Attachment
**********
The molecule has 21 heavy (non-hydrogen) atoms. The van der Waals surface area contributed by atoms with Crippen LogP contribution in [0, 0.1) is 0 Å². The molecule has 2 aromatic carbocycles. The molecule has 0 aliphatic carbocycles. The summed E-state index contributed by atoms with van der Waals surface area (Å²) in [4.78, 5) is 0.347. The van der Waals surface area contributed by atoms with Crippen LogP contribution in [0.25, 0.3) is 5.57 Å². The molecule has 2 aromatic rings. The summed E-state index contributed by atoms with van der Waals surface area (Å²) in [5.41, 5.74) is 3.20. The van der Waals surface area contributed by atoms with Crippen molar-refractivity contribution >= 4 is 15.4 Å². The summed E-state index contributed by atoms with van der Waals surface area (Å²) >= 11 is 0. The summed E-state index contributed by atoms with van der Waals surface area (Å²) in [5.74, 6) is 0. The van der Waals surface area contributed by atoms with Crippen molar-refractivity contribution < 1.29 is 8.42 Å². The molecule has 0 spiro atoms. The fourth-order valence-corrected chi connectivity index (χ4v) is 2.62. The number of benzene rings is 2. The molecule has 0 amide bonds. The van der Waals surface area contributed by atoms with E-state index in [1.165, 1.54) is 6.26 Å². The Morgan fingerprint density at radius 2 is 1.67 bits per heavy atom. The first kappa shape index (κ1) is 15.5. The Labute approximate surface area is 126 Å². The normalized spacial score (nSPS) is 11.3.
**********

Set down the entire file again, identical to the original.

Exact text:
The molecule has 21 heavy (non-hydrogen) atoms. The van der Waals surface area contributed by atoms with Crippen LogP contribution in [0, 0.1) is 0 Å². The molecule has 2 aromatic carbocycles. The molecule has 0 aliphatic carbocycles. The summed E-state index contributed by atoms with van der Waals surface area (Å²) in [4.78, 5) is 0.347. The van der Waals surface area contributed by atoms with Crippen LogP contribution in [0.25, 0.3) is 5.57 Å². The molecule has 2 aromatic rings. The summed E-state index contributed by atoms with van der Waals surface area (Å²) in [5.41, 5.74) is 3.20. The van der Waals surface area contributed by atoms with Crippen molar-refractivity contribution >= 4 is 15.4 Å². The summed E-state index contributed by atoms with van der Waals surface area (Å²) >= 11 is 0. The summed E-state index contributed by atoms with van der Waals surface area (Å²) in [5.74, 6) is 0. The van der Waals surface area contributed by atoms with Crippen molar-refractivity contribution < 1.29 is 8.42 Å². The molecule has 0 spiro atoms. The fourth-order valence-corrected chi connectivity index (χ4v) is 2.62. The number of benzene rings is 2. The molecule has 0 amide bonds. The van der Waals surface area contributed by atoms with E-state index in [1.165, 1.54) is 6.26 Å². The Morgan fingerprint density at radius 2 is 1.67 bits per heavy atom. The first kappa shape index (κ1) is 15.5. The Labute approximate surface area is 126 Å². The normalized spacial score (nSPS) is 11.3.